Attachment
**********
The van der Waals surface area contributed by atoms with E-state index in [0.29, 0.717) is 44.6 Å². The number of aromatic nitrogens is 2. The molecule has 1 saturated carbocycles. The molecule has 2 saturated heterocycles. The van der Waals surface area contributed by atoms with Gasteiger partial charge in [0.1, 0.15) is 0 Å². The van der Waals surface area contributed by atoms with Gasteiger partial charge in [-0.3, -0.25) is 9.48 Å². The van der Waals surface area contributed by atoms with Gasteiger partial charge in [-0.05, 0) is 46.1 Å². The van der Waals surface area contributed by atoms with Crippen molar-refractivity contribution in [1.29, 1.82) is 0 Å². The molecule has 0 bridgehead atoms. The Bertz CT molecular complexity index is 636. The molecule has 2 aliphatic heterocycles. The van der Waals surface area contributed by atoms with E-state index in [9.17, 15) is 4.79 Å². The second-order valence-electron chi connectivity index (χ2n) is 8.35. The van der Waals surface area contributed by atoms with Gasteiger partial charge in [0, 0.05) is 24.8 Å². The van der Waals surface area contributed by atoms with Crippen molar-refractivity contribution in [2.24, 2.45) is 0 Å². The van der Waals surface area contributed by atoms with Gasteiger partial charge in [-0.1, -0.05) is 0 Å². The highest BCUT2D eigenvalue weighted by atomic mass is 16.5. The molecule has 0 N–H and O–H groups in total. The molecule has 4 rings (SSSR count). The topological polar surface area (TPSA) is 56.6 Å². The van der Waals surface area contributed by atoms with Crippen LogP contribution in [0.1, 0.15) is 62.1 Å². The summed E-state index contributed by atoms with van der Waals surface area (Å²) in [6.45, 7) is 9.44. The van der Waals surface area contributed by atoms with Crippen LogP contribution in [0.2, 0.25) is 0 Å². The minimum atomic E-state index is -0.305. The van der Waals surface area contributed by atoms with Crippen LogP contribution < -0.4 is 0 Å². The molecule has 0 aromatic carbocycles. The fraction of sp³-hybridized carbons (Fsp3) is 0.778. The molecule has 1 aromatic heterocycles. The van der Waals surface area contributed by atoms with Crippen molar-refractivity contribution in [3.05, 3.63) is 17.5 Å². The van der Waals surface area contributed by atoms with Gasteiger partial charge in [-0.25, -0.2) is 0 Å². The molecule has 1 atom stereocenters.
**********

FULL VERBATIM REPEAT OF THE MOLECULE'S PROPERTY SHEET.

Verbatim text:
The van der Waals surface area contributed by atoms with E-state index in [0.29, 0.717) is 44.6 Å². The number of aromatic nitrogens is 2. The molecule has 1 saturated carbocycles. The molecule has 2 saturated heterocycles. The van der Waals surface area contributed by atoms with Gasteiger partial charge in [0.1, 0.15) is 0 Å². The van der Waals surface area contributed by atoms with Gasteiger partial charge in [-0.3, -0.25) is 9.48 Å². The van der Waals surface area contributed by atoms with Gasteiger partial charge in [-0.05, 0) is 46.1 Å². The van der Waals surface area contributed by atoms with Crippen molar-refractivity contribution in [1.29, 1.82) is 0 Å². The molecule has 0 bridgehead atoms. The Bertz CT molecular complexity index is 636. The molecule has 2 aliphatic heterocycles. The van der Waals surface area contributed by atoms with E-state index in [9.17, 15) is 4.79 Å². The second-order valence-electron chi connectivity index (χ2n) is 8.35. The van der Waals surface area contributed by atoms with Gasteiger partial charge in [0, 0.05) is 24.8 Å². The van der Waals surface area contributed by atoms with Crippen molar-refractivity contribution in [2.24, 2.45) is 0 Å². The van der Waals surface area contributed by atoms with Gasteiger partial charge in [-0.1, -0.05) is 0 Å². The highest BCUT2D eigenvalue weighted by atomic mass is 16.5. The molecule has 0 N–H and O–H groups in total. The molecule has 4 rings (SSSR count). The topological polar surface area (TPSA) is 56.6 Å². The van der Waals surface area contributed by atoms with Crippen LogP contribution in [0.1, 0.15) is 62.1 Å². The summed E-state index contributed by atoms with van der Waals surface area (Å²) in [6.45, 7) is 9.44. The van der Waals surface area contributed by atoms with Crippen LogP contribution in [0.2, 0.25) is 0 Å². The minimum atomic E-state index is -0.305. The van der Waals surface area contributed by atoms with Crippen LogP contribution < -0.4 is 0 Å². The molecule has 0 aromatic carbocycles. The fraction of sp³-hybridized carbons (Fsp3) is 0.778. The molecule has 1 aromatic heterocycles. The van der Waals surface area contributed by atoms with Crippen molar-refractivity contribution in [3.05, 3.63) is 17.5 Å². The van der Waals surface area contributed by atoms with Gasteiger partial charge in [-0.25, -0.2) is 0 Å². The molecule has 1 atom stereocenters.